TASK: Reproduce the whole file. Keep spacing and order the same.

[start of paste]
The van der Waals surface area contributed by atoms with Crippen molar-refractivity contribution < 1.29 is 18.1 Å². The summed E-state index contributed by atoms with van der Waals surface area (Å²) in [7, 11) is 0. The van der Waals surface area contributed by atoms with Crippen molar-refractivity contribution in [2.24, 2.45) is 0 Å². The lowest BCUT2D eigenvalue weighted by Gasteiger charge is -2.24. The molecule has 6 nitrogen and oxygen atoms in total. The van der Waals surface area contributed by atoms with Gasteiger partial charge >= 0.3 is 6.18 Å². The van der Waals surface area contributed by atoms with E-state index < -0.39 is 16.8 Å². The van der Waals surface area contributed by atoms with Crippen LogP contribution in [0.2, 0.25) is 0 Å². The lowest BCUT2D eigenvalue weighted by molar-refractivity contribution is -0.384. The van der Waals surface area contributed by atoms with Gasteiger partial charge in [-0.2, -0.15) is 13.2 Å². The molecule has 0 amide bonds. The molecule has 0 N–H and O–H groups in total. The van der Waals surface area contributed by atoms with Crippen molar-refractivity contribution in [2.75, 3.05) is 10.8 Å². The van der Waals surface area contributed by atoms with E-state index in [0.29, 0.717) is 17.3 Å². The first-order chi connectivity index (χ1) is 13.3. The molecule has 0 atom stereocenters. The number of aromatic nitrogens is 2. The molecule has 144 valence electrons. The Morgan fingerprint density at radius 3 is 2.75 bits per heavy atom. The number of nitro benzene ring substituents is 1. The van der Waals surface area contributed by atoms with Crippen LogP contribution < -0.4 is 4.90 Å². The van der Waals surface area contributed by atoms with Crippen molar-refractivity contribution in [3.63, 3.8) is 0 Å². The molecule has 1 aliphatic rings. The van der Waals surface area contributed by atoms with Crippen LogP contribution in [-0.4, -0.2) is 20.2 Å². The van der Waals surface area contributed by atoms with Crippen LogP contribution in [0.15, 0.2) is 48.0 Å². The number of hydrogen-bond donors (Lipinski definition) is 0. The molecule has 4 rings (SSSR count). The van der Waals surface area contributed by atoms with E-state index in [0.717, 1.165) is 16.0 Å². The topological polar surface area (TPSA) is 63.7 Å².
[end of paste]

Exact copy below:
The van der Waals surface area contributed by atoms with Crippen molar-refractivity contribution < 1.29 is 18.1 Å². The summed E-state index contributed by atoms with van der Waals surface area (Å²) in [7, 11) is 0. The van der Waals surface area contributed by atoms with Crippen molar-refractivity contribution in [2.24, 2.45) is 0 Å². The lowest BCUT2D eigenvalue weighted by Gasteiger charge is -2.24. The molecule has 6 nitrogen and oxygen atoms in total. The van der Waals surface area contributed by atoms with Gasteiger partial charge >= 0.3 is 6.18 Å². The van der Waals surface area contributed by atoms with E-state index < -0.39 is 16.8 Å². The van der Waals surface area contributed by atoms with Crippen LogP contribution in [0.2, 0.25) is 0 Å². The lowest BCUT2D eigenvalue weighted by molar-refractivity contribution is -0.384. The van der Waals surface area contributed by atoms with Gasteiger partial charge in [-0.2, -0.15) is 13.2 Å². The molecule has 0 amide bonds. The molecule has 0 N–H and O–H groups in total. The van der Waals surface area contributed by atoms with Crippen molar-refractivity contribution in [2.75, 3.05) is 10.8 Å². The van der Waals surface area contributed by atoms with E-state index in [0.29, 0.717) is 17.3 Å². The first-order chi connectivity index (χ1) is 13.3. The molecule has 0 atom stereocenters. The number of aromatic nitrogens is 2. The molecule has 144 valence electrons. The Morgan fingerprint density at radius 3 is 2.75 bits per heavy atom. The number of nitro benzene ring substituents is 1. The van der Waals surface area contributed by atoms with Crippen LogP contribution < -0.4 is 4.90 Å². The van der Waals surface area contributed by atoms with Crippen molar-refractivity contribution in [3.63, 3.8) is 0 Å². The molecule has 1 aliphatic rings. The van der Waals surface area contributed by atoms with Crippen LogP contribution in [-0.4, -0.2) is 20.2 Å². The van der Waals surface area contributed by atoms with Crippen LogP contribution in [0.15, 0.2) is 48.0 Å². The number of hydrogen-bond donors (Lipinski definition) is 0. The molecule has 4 rings (SSSR count). The van der Waals surface area contributed by atoms with E-state index in [0.717, 1.165) is 16.0 Å². The topological polar surface area (TPSA) is 63.7 Å².